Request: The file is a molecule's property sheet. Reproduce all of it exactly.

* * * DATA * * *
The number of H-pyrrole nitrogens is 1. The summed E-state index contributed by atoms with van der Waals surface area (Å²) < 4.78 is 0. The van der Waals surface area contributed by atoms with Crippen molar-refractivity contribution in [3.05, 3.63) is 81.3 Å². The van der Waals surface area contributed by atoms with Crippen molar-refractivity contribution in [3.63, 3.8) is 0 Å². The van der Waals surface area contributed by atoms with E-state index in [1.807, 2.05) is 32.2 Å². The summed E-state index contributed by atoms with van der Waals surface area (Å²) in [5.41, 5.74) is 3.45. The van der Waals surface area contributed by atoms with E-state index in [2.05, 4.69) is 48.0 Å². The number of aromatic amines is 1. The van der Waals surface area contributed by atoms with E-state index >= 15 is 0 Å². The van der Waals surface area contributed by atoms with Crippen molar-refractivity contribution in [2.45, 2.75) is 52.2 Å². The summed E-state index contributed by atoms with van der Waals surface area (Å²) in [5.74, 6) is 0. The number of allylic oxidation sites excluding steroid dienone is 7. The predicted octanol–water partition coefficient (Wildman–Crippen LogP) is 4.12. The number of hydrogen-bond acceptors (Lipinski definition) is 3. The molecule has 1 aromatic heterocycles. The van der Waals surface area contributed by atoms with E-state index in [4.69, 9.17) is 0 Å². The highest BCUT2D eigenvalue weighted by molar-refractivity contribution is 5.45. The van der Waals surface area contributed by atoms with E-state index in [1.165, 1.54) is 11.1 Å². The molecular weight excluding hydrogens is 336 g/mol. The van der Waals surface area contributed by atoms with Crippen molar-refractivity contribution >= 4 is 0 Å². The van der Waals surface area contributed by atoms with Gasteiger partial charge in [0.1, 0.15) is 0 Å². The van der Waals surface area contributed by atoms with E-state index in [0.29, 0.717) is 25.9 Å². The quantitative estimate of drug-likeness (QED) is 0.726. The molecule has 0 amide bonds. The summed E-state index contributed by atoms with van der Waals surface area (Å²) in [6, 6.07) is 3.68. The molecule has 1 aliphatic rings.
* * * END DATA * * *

The number of H-pyrrole nitrogens is 1. The summed E-state index contributed by atoms with van der Waals surface area (Å²) < 4.78 is 0. The van der Waals surface area contributed by atoms with Crippen molar-refractivity contribution in [3.05, 3.63) is 81.3 Å². The van der Waals surface area contributed by atoms with Crippen molar-refractivity contribution in [3.63, 3.8) is 0 Å². The van der Waals surface area contributed by atoms with E-state index in [1.807, 2.05) is 32.2 Å². The summed E-state index contributed by atoms with van der Waals surface area (Å²) in [5.41, 5.74) is 3.45. The van der Waals surface area contributed by atoms with E-state index in [2.05, 4.69) is 48.0 Å². The number of aromatic amines is 1. The van der Waals surface area contributed by atoms with E-state index >= 15 is 0 Å². The van der Waals surface area contributed by atoms with Crippen molar-refractivity contribution in [2.45, 2.75) is 52.2 Å². The summed E-state index contributed by atoms with van der Waals surface area (Å²) in [5.74, 6) is 0. The number of allylic oxidation sites excluding steroid dienone is 7. The predicted octanol–water partition coefficient (Wildman–Crippen LogP) is 4.12. The number of hydrogen-bond acceptors (Lipinski definition) is 3. The molecule has 1 aromatic heterocycles. The van der Waals surface area contributed by atoms with E-state index in [4.69, 9.17) is 0 Å². The highest BCUT2D eigenvalue weighted by molar-refractivity contribution is 5.45. The van der Waals surface area contributed by atoms with E-state index in [1.165, 1.54) is 11.1 Å². The molecular weight excluding hydrogens is 336 g/mol. The van der Waals surface area contributed by atoms with Crippen molar-refractivity contribution >= 4 is 0 Å². The van der Waals surface area contributed by atoms with Gasteiger partial charge in [0.1, 0.15) is 0 Å². The van der Waals surface area contributed by atoms with E-state index in [0.29, 0.717) is 25.9 Å². The quantitative estimate of drug-likeness (QED) is 0.726. The molecule has 0 amide bonds. The summed E-state index contributed by atoms with van der Waals surface area (Å²) in [6, 6.07) is 3.68. The molecule has 1 aliphatic rings.